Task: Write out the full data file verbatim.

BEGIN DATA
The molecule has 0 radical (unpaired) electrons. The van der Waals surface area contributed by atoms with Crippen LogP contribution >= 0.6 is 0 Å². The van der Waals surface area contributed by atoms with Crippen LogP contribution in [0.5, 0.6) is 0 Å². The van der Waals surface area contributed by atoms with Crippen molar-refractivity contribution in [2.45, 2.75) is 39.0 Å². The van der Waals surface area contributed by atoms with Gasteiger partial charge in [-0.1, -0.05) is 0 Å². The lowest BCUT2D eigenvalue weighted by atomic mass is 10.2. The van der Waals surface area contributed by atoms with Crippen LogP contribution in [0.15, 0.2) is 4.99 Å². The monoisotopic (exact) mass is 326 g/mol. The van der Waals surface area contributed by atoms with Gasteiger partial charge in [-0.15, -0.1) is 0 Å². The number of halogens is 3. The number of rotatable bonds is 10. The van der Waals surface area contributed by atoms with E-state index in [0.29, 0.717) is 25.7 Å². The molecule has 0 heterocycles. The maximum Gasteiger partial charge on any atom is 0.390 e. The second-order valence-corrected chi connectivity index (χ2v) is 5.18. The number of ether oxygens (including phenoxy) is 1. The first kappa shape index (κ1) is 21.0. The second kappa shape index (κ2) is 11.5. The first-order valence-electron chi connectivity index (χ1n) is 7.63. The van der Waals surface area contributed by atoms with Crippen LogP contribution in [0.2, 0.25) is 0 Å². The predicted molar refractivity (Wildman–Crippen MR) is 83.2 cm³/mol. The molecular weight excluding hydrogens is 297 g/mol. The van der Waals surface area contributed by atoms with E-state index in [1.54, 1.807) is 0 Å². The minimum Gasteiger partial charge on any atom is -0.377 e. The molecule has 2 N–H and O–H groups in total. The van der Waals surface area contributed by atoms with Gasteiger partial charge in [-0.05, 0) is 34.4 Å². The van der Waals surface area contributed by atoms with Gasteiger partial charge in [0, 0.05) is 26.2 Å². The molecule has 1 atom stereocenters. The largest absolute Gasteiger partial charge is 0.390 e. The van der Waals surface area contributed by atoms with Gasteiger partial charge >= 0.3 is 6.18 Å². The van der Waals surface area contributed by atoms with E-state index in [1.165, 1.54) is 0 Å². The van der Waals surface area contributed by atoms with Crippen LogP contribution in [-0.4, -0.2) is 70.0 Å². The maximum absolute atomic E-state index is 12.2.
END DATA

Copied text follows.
The molecule has 0 radical (unpaired) electrons. The van der Waals surface area contributed by atoms with Crippen LogP contribution >= 0.6 is 0 Å². The van der Waals surface area contributed by atoms with Crippen LogP contribution in [0.5, 0.6) is 0 Å². The van der Waals surface area contributed by atoms with Crippen molar-refractivity contribution in [2.45, 2.75) is 39.0 Å². The van der Waals surface area contributed by atoms with Gasteiger partial charge in [-0.1, -0.05) is 0 Å². The lowest BCUT2D eigenvalue weighted by atomic mass is 10.2. The van der Waals surface area contributed by atoms with Crippen LogP contribution in [0.15, 0.2) is 4.99 Å². The monoisotopic (exact) mass is 326 g/mol. The van der Waals surface area contributed by atoms with Gasteiger partial charge in [-0.15, -0.1) is 0 Å². The number of halogens is 3. The number of rotatable bonds is 10. The van der Waals surface area contributed by atoms with E-state index in [0.29, 0.717) is 25.7 Å². The molecule has 0 heterocycles. The maximum Gasteiger partial charge on any atom is 0.390 e. The second-order valence-corrected chi connectivity index (χ2v) is 5.18. The number of ether oxygens (including phenoxy) is 1. The first kappa shape index (κ1) is 21.0. The second kappa shape index (κ2) is 11.5. The first-order valence-electron chi connectivity index (χ1n) is 7.63. The van der Waals surface area contributed by atoms with Crippen LogP contribution in [0.2, 0.25) is 0 Å². The predicted molar refractivity (Wildman–Crippen MR) is 83.2 cm³/mol. The molecular weight excluding hydrogens is 297 g/mol. The van der Waals surface area contributed by atoms with E-state index in [1.54, 1.807) is 0 Å². The minimum Gasteiger partial charge on any atom is -0.377 e. The molecule has 2 N–H and O–H groups in total. The van der Waals surface area contributed by atoms with Gasteiger partial charge in [-0.05, 0) is 34.4 Å². The van der Waals surface area contributed by atoms with Gasteiger partial charge in [0, 0.05) is 26.2 Å². The molecule has 1 atom stereocenters. The largest absolute Gasteiger partial charge is 0.390 e. The van der Waals surface area contributed by atoms with Gasteiger partial charge >= 0.3 is 6.18 Å². The van der Waals surface area contributed by atoms with E-state index in [1.165, 1.54) is 0 Å². The van der Waals surface area contributed by atoms with Crippen LogP contribution in [-0.4, -0.2) is 70.0 Å². The maximum absolute atomic E-state index is 12.2.